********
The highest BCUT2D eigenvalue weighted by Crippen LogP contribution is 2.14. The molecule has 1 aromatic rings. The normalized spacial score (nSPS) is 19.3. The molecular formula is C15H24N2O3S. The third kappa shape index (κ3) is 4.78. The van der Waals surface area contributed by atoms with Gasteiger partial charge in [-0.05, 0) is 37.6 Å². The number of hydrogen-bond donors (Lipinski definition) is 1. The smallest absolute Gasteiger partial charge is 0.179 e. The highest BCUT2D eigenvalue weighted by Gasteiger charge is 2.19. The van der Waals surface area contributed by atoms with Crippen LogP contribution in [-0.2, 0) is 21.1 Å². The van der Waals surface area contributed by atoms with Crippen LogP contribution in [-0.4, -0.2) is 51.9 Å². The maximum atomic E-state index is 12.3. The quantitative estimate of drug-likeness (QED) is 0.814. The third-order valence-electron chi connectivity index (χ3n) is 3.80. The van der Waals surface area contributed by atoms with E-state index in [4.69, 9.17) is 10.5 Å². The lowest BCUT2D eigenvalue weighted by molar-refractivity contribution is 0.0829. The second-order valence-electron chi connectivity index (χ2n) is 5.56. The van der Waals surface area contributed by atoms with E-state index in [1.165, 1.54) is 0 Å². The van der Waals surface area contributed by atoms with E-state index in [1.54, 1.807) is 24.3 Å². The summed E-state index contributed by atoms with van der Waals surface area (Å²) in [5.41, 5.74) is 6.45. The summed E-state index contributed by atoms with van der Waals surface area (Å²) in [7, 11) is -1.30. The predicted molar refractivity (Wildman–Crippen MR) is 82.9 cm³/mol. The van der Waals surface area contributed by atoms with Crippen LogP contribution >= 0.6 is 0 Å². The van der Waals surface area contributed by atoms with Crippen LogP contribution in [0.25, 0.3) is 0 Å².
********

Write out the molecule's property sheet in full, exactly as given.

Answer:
The highest BCUT2D eigenvalue weighted by Crippen LogP contribution is 2.14. The molecule has 1 aromatic rings. The normalized spacial score (nSPS) is 19.3. The molecular formula is C15H24N2O3S. The third kappa shape index (κ3) is 4.78. The van der Waals surface area contributed by atoms with Gasteiger partial charge in [-0.05, 0) is 37.6 Å². The number of hydrogen-bond donors (Lipinski definition) is 1. The smallest absolute Gasteiger partial charge is 0.179 e. The highest BCUT2D eigenvalue weighted by Gasteiger charge is 2.19. The van der Waals surface area contributed by atoms with Crippen LogP contribution in [-0.2, 0) is 21.1 Å². The van der Waals surface area contributed by atoms with Crippen LogP contribution in [-0.4, -0.2) is 51.9 Å². The maximum atomic E-state index is 12.3. The quantitative estimate of drug-likeness (QED) is 0.814. The third-order valence-electron chi connectivity index (χ3n) is 3.80. The van der Waals surface area contributed by atoms with E-state index in [4.69, 9.17) is 10.5 Å². The lowest BCUT2D eigenvalue weighted by molar-refractivity contribution is 0.0829. The second-order valence-electron chi connectivity index (χ2n) is 5.56. The van der Waals surface area contributed by atoms with E-state index in [1.165, 1.54) is 0 Å². The van der Waals surface area contributed by atoms with E-state index in [1.54, 1.807) is 24.3 Å². The summed E-state index contributed by atoms with van der Waals surface area (Å²) in [5.41, 5.74) is 6.45. The summed E-state index contributed by atoms with van der Waals surface area (Å²) in [7, 11) is -1.30. The predicted molar refractivity (Wildman–Crippen MR) is 82.9 cm³/mol. The van der Waals surface area contributed by atoms with Crippen LogP contribution >= 0.6 is 0 Å². The van der Waals surface area contributed by atoms with Crippen LogP contribution in [0.25, 0.3) is 0 Å².